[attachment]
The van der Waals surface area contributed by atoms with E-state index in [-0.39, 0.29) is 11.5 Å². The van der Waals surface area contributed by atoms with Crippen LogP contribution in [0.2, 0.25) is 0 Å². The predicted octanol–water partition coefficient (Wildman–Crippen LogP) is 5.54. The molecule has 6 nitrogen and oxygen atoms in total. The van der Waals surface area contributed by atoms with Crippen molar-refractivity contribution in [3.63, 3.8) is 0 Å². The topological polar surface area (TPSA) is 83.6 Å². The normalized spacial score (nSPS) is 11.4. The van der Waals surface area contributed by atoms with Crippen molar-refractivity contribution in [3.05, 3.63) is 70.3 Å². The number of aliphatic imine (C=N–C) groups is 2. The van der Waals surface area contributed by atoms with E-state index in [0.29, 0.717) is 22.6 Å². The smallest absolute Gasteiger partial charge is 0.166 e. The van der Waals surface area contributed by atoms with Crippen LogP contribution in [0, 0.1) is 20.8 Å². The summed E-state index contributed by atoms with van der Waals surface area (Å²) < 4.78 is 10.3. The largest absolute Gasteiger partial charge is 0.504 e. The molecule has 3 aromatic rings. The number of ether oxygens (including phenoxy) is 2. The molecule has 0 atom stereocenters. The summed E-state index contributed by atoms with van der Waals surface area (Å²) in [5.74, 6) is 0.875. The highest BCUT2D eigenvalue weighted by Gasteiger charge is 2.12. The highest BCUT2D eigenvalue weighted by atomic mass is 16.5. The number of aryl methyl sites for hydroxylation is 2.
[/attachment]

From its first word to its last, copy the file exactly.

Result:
The van der Waals surface area contributed by atoms with E-state index in [-0.39, 0.29) is 11.5 Å². The van der Waals surface area contributed by atoms with Crippen LogP contribution in [0.2, 0.25) is 0 Å². The predicted octanol–water partition coefficient (Wildman–Crippen LogP) is 5.54. The molecule has 6 nitrogen and oxygen atoms in total. The van der Waals surface area contributed by atoms with Crippen molar-refractivity contribution in [3.63, 3.8) is 0 Å². The topological polar surface area (TPSA) is 83.6 Å². The normalized spacial score (nSPS) is 11.4. The van der Waals surface area contributed by atoms with Crippen molar-refractivity contribution in [3.05, 3.63) is 70.3 Å². The number of aliphatic imine (C=N–C) groups is 2. The van der Waals surface area contributed by atoms with E-state index in [0.29, 0.717) is 22.6 Å². The smallest absolute Gasteiger partial charge is 0.166 e. The van der Waals surface area contributed by atoms with Crippen LogP contribution in [0, 0.1) is 20.8 Å². The summed E-state index contributed by atoms with van der Waals surface area (Å²) < 4.78 is 10.3. The largest absolute Gasteiger partial charge is 0.504 e. The molecule has 3 aromatic rings. The number of ether oxygens (including phenoxy) is 2. The molecule has 0 atom stereocenters. The summed E-state index contributed by atoms with van der Waals surface area (Å²) in [5.74, 6) is 0.875. The highest BCUT2D eigenvalue weighted by Gasteiger charge is 2.12. The highest BCUT2D eigenvalue weighted by atomic mass is 16.5. The number of aryl methyl sites for hydroxylation is 2.